There have been NETMF ports to various ARM7 and ARM9 cores for some time. We have ported NETMF to the newer Cortex-M3 and Cortex-M4 cores. This task involved mainly the core initializations: interrupts, reset, error handling, etc.
This was the most difficult part of porting NETMF, namely to a completely different core (and instruction set architecture as well), although it only affected a small number of source files. It has made life far easier for anyone who has later ported NETMF to a Cortex-M3 or Cortex-M4 product, regardless of the chosen manufacturer.
The STM32 microcontroller family
ARM develops the cores, but doesn't manufacture them. Its semiconductor partners license one or more cores and develop complete microcontroller chips around them. To that purpose, they add on-chip RAM and Flash memories to the cores, plus a multitude of (proprietary) peripherals. STMicroelectronics is one of many ARM licensees that have built products around Cortex-M cores, in this case called STM32. This has become one of the most popular and cost-effective Cortex-M implementations on the market.
Today, there are almost 500 different STM32 variations. Some of their part numbers start with STM32F1, STM32F2, or STM32F4. These are three families with different performance characteristics. The STM32F4 family is the most powerful, using a Cortex-M4 core.
One example is the STM32F407. It runs at 168 MHz, has 1 MB of Flash and 192 KB of RAM. It sports a variety of on-chip peripherals, from digital I/O (GPIO) to USB and Ethernet support. It comes on a 14 mm by 14 mm package with 100 pins. There are larger package variants with more pins, allowing to add external memories, and also smaller packages, with fewer I/Os. At the time of this writing, a 100 pin variant of this chip is available for about $13 (one chip) to less than $7 (10,000 units).
NETMF for STM32
We have ported NETMF to the STM32F1, STM32F2 and STM32F4 families ("NETMF for STM32"). This involved writing drivers for the on-chip peripherals: GPIOs, analog inputs and outputs, I2C, SPI, UARTs, USB, internal Flash, power management, timers, etc. From the perspective of NETMF, STM32F2 and STM32F4 are almost identical. The older STM32F1 requires some different drivers, however, as it has more limited peripherals. We distinguish between NETMF for STM32 (F1 Edition) for the STM32F1 products, and NETMF for STM32 (F4 Edition) for the STM32F2 and STM32F4 products.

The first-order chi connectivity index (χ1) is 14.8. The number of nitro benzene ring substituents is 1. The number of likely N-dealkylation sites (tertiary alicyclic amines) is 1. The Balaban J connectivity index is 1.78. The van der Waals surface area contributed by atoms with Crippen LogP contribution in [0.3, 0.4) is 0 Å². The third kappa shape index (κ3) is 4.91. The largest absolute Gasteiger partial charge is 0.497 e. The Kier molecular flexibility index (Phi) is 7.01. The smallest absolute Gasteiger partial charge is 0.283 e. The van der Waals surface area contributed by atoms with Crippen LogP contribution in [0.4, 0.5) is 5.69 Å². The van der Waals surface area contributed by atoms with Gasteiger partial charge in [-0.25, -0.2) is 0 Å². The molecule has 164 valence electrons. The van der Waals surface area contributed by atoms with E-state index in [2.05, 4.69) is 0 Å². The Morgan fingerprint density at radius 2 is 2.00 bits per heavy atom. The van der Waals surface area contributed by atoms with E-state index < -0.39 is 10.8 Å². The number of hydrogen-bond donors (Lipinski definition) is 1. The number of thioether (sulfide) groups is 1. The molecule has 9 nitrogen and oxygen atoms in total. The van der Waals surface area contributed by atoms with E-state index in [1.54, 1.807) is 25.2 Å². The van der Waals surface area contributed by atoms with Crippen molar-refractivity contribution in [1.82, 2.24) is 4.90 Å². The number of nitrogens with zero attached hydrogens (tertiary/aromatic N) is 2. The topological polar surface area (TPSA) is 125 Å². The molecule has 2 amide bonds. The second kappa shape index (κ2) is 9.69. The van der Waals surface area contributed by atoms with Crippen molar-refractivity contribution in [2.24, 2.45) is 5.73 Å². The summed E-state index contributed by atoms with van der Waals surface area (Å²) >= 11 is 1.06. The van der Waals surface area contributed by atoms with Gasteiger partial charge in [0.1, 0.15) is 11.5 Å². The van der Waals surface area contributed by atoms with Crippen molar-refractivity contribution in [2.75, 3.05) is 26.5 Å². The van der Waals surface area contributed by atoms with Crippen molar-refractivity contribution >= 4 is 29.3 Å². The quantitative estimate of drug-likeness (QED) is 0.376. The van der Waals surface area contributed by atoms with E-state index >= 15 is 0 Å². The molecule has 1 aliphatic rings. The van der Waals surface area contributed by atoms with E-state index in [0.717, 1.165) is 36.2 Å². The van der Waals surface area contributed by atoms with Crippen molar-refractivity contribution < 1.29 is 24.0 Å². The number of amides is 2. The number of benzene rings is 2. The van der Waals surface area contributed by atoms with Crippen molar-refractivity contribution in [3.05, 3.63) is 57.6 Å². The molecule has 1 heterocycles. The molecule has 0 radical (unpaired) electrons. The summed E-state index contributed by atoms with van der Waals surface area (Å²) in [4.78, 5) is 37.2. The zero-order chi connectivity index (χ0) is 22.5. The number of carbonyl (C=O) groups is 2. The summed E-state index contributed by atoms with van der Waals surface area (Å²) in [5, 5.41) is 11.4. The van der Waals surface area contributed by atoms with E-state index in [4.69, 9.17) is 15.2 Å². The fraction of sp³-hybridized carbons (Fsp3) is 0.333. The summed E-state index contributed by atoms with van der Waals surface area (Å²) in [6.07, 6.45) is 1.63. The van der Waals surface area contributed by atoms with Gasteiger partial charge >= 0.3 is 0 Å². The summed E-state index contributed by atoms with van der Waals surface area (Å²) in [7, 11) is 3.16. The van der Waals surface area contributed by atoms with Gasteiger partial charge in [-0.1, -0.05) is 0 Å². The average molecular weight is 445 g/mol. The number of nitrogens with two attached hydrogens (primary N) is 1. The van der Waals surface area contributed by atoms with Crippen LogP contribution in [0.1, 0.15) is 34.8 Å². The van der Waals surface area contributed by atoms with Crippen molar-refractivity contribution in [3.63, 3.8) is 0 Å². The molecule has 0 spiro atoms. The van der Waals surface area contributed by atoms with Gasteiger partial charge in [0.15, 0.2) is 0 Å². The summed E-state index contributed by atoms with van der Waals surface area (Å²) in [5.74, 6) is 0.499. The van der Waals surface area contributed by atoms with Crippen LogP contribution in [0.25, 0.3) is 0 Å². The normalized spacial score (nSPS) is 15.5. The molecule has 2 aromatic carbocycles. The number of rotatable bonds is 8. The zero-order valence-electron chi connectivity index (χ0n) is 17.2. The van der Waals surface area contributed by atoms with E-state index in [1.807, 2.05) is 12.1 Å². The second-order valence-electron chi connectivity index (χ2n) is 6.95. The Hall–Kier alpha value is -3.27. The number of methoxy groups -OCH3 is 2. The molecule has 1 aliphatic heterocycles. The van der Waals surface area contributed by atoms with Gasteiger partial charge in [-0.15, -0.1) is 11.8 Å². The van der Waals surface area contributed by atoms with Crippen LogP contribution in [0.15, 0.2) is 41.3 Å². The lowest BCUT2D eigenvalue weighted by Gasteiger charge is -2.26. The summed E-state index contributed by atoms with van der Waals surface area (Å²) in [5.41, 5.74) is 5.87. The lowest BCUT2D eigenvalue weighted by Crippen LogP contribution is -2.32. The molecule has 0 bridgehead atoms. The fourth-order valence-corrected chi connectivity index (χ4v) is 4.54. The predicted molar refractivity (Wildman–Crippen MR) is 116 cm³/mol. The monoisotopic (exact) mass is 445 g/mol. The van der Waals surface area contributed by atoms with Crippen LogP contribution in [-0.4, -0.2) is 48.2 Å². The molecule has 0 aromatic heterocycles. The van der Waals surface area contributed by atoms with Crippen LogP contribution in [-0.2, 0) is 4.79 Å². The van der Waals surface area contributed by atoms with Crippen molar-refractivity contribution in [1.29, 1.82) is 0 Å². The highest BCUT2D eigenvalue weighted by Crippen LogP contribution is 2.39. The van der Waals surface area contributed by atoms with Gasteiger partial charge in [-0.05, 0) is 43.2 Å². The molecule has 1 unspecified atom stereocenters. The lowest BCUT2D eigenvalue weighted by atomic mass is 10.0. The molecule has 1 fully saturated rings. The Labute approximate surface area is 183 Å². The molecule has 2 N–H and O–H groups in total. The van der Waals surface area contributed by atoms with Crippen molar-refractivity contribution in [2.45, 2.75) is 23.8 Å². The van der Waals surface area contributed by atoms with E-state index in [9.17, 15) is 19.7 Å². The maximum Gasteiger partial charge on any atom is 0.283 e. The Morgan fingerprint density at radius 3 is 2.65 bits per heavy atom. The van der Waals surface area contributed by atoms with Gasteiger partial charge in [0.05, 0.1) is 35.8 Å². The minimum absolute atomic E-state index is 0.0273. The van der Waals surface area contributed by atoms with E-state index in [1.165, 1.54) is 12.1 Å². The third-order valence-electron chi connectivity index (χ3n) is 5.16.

This part of porting NETMF was the most time-consuming, as it involved writing drivers for many different peripherals, and for two hardware generations (F1 versus F2/F4).
"Congratulations! Great to see this cooperation across different NETMF manufacturers, and your leadership. I’m particularly grateful since you’ve paved the way for a halving of the cost of Gadgeteer mainboards!"
James Scott, Microsoft Research, Cambridge
NETMF for STM32 (F1 Edition)
The STM32F1 edition of our NETMF port has been contained in Microsoft’s Porting Kit for NETMF 4.2 since October 2011. Once you have installed the porting kit, you can find the STM32 software in
The following documents provide more information on the F1 Edition of our NETMF port:
Technical notes regarding the supported STM32F1 boards (supported drivers, memory maps, etc.)
NETMF for STM32 - Technical Notes Releas
Adobe Acrobat Document [95.3 KB]
Which CPU pins are available on an STM32F1 microcontroller, and how can they be used from NETMF.
NETMF for STM32 - Standard IO Mapping fo
Adobe Acrobat Document [58.2 KB]
NETMF for STM32 (F4 Edition)